Battlefield 1 attempts to represent the horror and futility of WW1 with an extremely effective opening level. I haven’t played very much of the following campaign, but the next two levels throw the care and respect of this opening level right out the window. They present the player, a former chauffeur-turned tank driver, as an unstoppable stealth commando, as deadly behind the levers of a tank as he is with a knife. Now the character, as written, is a little wiener: appropriately meek and overwhelmed by the horror of war. But as an avatar of the player? He’s a goddamned unstoppable badass who kills thirty men single handedly on his first day.

The Royal Newfoundland Trenches

This power fantasy is anathema to the multiplayer, which does at least attempt to represent the charge-fail-charge again battles of WW1 in the new Operations mode. In Operations, the attackers have three attempts to break through the line. If you die, you’re either revived by a medic or your respawn back at your line and try again. If the whole attack fails, you get two more shots at it. The presentation of it all feels appropriately bleak and hopeless and there are moments, under heavy fire and enduring relentless shelling from the enemy, hastily tossing on your mask as chlorine gas skews your vision, that the game does the best job ever at representing WW1 in a video game.

And that’s kind of gross. Maybe it’s the Canadian in me that finds it hard to enjoy BF1, as Canada has traditionally honoured its service in France with sober respect and acknowledgement of the horror of trench warfare. As an inexperienced player of BF1, playing on the PC where shot accuracy is far higher than on console, I found myself often in no-win situations where any movement would result in death: by gunshot, by grenade, by artillery, by knife. I am a cautious player by nature, I’d rather stay alive and capture objectives than get lots of kills, and even then I found myself trapped or, worse, locked into attacks as the tide of other players pushed me forward into unsafe scenarios. I often exclaim when I play video games. Zelda often elicits a non-ironic “What is that?” or “I wonder what’s over there?” My most frequent exclamation in playing BF1 was “What do I do?” Often uttered as machine gun fire pinned me into a corner, or artillery shells rained down from above, or the grenade danger indicator flared up too close for me to run.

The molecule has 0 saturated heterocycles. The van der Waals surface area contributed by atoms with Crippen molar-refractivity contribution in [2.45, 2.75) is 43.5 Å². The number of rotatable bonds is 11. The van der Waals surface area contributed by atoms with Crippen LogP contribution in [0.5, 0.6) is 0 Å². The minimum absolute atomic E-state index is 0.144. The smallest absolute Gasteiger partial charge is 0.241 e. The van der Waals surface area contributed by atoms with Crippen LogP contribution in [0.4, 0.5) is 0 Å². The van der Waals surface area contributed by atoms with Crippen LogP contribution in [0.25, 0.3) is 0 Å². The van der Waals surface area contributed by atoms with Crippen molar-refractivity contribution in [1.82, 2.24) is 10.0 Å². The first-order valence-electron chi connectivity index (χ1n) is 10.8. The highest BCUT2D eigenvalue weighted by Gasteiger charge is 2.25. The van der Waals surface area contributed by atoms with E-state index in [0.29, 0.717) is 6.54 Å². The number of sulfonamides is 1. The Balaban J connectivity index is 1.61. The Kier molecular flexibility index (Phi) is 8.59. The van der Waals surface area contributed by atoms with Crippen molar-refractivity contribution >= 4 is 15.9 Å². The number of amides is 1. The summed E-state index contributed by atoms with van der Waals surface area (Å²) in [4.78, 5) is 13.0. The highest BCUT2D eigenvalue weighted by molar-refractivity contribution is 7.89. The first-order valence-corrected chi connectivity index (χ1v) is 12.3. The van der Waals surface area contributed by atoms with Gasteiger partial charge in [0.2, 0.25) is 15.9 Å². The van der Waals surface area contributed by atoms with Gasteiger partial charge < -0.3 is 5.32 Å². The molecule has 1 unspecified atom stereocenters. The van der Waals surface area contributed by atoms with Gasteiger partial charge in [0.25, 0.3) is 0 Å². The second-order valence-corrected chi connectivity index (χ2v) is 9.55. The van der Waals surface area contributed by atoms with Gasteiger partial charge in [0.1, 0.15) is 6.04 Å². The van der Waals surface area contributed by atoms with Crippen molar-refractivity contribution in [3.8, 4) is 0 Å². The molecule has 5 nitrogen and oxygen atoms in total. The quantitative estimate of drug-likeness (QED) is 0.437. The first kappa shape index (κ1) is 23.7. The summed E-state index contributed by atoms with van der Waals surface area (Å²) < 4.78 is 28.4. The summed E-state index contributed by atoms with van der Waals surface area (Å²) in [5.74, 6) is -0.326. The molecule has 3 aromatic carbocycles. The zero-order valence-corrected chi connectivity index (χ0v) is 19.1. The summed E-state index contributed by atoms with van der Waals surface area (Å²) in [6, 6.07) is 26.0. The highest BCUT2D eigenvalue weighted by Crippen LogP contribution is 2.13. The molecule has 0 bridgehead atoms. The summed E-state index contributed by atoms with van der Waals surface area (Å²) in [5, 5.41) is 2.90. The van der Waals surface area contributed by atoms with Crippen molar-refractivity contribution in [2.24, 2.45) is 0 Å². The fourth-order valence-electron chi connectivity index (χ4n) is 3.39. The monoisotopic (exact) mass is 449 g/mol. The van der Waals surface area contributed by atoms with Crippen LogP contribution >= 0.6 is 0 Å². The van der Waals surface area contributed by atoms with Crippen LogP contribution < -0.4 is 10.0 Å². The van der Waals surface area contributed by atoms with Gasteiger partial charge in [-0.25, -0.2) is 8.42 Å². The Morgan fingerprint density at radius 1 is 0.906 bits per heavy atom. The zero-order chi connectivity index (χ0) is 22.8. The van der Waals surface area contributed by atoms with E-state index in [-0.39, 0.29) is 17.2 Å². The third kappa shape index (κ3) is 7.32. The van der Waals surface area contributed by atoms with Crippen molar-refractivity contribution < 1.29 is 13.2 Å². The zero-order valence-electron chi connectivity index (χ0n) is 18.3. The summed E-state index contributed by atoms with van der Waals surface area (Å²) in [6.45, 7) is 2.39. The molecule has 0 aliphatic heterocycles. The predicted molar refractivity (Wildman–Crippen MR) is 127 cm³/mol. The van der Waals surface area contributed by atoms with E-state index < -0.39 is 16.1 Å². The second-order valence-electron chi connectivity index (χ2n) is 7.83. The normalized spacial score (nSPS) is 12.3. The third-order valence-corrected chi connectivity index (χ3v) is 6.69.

Sometimes, when I play games, I get frustrated when my super soldier or fantasy hero can’t accomplish a task I could easily achieve were I there in person. Grabbing a ledge or slipping through a closing door is easier in your own body than puppeteering a digital avatar by pushing buttons. In BF1, I never feel that I would do better in person. The vulnerability, the helplessness, those verbal expressions of futility, make it hard to care about my K/D ratio.

If you own a PC, you need to play this. Don’t look at any screenshots or videos, just get it.

Brutal Doom

And when I need a break from all this wonder and dread, I play Brutal Doom. It’s probably the best pure action game ever made and is so much more than a gore mod for Doom. I don’t have much to say about it that hasn’t already been said by countless others, just that you should play it.